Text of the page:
Finding a Love that Lasts

Finding a Love that Lasts

As they celebrate 27 years together, authors John and Stasi Eldredge offer up some of their very own love and dating advice!

By John and Stasi Eldredge
Authors of Love and War: Finding the Marriage You Dreamed Of
Available in Hardcover from Doubleday Religion

This year we celebrate our 27th anniversary. Happily, we might add.  27 years. That sounded so ancient when we first got married. Our friends’ parents had been married 27 years. Back then, young lovebirds that we were, we thought couples who had been married seven years were old-timers. Really knew their stuff. This now cracks us up. At seven years, you are just beginning to realize the scope of what you’ve gotten yourself into, how you can’t change your mate after all, and you are wrestling with making the necessary adjustments to that epiphany.

But hey — now that we’ve got almost 27 years under our belts, we feel bold enough to offer some advice on love.

Looking back, we would both say that THE best thing we EVER did for our marriage was to go get some counseling.

Not marriage counseling — personal counseling. We both went, on our own, because we both knew that a marriage is only as strong as the two people involved. We also knew we were both a royal mess, that is to say, we knew we were like everyone else — bringing into our marriage our own personal baggage. Several bags each. Okay, a baggage claim carousel full of baggage. We knew from watching other marriages that the sooner we dealt with all that luggage the better, or it would eventually take the relationship down.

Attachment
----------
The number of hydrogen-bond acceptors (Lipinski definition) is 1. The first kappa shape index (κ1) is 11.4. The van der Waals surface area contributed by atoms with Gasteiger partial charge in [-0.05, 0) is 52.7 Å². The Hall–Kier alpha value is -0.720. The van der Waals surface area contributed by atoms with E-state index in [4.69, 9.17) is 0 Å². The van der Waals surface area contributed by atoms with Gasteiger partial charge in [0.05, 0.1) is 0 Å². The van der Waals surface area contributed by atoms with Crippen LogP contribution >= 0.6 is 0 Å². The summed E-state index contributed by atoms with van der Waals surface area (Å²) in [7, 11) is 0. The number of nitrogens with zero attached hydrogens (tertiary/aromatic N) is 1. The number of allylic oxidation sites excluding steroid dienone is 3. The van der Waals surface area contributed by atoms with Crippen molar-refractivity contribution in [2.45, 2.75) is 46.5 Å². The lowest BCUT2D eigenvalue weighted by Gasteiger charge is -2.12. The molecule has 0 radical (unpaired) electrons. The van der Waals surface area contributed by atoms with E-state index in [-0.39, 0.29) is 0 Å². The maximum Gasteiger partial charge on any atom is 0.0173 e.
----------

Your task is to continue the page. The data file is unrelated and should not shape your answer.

It’s a funny thing, how folks react when we say the “counseling” word. The majority of couples sort of nod and smile, like we’ve suggested eating your vegetables or daily exercise. That’s probably a good thing, the expression on their face says, I think I’ll see if I can get by without it. Because most folks look at counseling as something people do who have “problems,” and so they figure they don’t need it. Counseling is for people with imaginary friends, or who keep one hundred cats in their house. It is a popular idea, among the “counseling is for people who have problems” crowd, that whatever difficulties may come along in their marriage, they can just muscle their way through.

Maybe.

You two might be the exception.

Are you really willing to bet your marriage on it?

You see, the first big shock every newly married couple hits is that marriage is hard. For heaven’s sake — start with a man and a woman, two creatures as different as a polar bear from a hummingbird, add to this the fact that opposites really do attract, toss into the mix your personal backgrounds and bizarre families, and lock all that in the same house for 27 years. Of course marriage is hard. Every relationship has to face some “challenges.” As surely as the sun will rise, the two of you will have some things to work through. Will you live by a budget? Whose family will you spend holidays with? Does the dog get to sleep on the bed? How quickly will you say, “I’m sorry?”

The key to success in marriage is that both partners are willing to own up to their part in creating the current “challenge,” whatever it may be.